Photography is such a key player in depicting wars around the world, for years now. Photography as a “truth teller” and as a valid document of tragedies that accrue around the world – do you think that is still a valid pov on photography and war? How do you think war photography has changed over the years ?
Totally. As long as the viewer does the legwork and not get stuck in a vacuum. No one outlet will give you the complete picture but different outlets from different countries and platforms will definitely paint a better picture of war in 2018 than whatever was available in 1975. I think the economic shift from print to the internet has pushed many war photographers to use other means to tell their stories. A conflict story can now be told on facebook, twitter, instagram, periscope and such.
How did your fellow veterans, or army people in general have reacted to your book? Did some people have a problem with the books critical statement about the US role in the war?
Most of my Army friends haven’t reacted well with the book but they all have been respectful. No one cursed me out or anything. The truth is many people die as a result of the U.S. led invasion of Iraq. Some studies suggested 500,000 deaths on top of those displaced and wounded. It’s not easy to face your mistakes but what kind of people are we striving to be if we simply ignore this? It’s not just the soldiers or politicians that should be held accountable but all adult citizens too.
What do you hope people take from your book? Especially people who might not have a connection to the army or this specific war?
I hope people become more thoughtful about war. If the U.S. ever enters into another war, I hope we really think about it and be considerate of those who will be affected. What do we mean when we say “Make America Great Again?”
On a personal level, I hope people are more aware of the issues afflicting veterans. I had two friends that I served with pass away since last summer and that shook me. Their passing became the catalyst for me to seek help. I know that it could have been me. Soldiers are told to shoulder a lot but sometimes war and its memories are too much to digest.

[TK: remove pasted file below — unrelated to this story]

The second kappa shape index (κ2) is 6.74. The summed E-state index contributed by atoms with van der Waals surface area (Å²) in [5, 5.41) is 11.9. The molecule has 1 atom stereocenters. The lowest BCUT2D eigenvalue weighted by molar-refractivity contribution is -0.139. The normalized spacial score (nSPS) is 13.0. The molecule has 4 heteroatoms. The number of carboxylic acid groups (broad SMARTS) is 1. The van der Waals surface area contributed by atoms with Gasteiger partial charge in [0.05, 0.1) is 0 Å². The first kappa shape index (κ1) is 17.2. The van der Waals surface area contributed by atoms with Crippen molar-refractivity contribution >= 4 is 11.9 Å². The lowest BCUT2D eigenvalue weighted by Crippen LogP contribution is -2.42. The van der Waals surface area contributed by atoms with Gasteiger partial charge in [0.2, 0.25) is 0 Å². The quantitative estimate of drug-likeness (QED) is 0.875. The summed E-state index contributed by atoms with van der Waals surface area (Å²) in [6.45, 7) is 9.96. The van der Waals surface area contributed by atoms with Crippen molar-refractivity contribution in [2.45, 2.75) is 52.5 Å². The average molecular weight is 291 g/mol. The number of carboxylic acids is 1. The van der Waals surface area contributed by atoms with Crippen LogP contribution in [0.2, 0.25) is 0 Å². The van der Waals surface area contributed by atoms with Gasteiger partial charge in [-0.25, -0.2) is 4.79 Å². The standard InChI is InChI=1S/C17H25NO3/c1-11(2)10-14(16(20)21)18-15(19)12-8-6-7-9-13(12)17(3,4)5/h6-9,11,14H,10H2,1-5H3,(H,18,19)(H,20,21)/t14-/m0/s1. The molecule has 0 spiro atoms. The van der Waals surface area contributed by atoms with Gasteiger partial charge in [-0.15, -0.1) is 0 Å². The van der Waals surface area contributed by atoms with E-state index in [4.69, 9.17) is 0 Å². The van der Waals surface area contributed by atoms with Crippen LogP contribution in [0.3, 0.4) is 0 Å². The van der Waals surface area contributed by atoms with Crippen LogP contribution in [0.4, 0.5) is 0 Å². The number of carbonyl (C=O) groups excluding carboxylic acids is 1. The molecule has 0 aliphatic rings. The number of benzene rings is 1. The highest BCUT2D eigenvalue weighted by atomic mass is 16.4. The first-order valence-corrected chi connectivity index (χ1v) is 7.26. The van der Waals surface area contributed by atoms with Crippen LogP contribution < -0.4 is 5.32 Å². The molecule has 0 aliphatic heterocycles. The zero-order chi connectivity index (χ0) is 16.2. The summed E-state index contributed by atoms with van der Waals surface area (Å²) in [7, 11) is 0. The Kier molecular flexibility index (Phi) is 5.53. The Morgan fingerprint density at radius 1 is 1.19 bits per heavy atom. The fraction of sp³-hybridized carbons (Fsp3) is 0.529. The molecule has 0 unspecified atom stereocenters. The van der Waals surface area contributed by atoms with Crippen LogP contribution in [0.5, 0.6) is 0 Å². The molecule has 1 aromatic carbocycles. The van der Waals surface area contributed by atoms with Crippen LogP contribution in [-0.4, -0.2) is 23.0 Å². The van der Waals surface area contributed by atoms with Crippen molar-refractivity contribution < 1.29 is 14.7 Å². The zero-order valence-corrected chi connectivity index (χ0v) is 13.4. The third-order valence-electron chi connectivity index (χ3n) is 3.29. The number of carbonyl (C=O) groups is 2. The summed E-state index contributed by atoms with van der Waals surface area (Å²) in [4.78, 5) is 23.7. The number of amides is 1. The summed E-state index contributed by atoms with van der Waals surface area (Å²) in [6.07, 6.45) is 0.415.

You have started some great projects related to the book and your experiences in general, do you want to tell us more about them?
While the book was more emotional and cathartic, I felt it was meant as a precursor to real changes I can make in the world. I went back to Iraq in 2015 and met with an Iraqi photo agency. They employ local photographers to tell their own stories to the rest of the world. I really liked what they were trying to do. Eventually, I sponsored some projects they created and help bring their editor-in-chief to New York to meet with U.S. editors. I also help set up some panels for him to introduce his agency. Another thing I did was raise about $5,000 through the sale of the book for this great organization called RISC. They train journalists in combat life saving skills for free.
What was the best part of making the book? what was the worse part?
I am very proud of the book. It truly works as a book and not a collection of pages. The book was made during two crit classes while I was at SVA MFA Photo. A lot of credit goes to Charles Traub, Joe Maida, and my classmates. I don’t know if there was a worse part except I cried a lot in front of people. There were a few times I cried like 15 minutes straight. It was all those emotions I bottled up since Iraq.
Any advice for fellow artists who are thinking of making a self published book themselves?
1) Ask yourself why you are making it and what you want the book to do for you.
2) Make a book that’s memorable. Something you love and believe in.
3) Don’t over design it. Get a professional if you can’t design yourself.
To view more of William’s work please visit his website.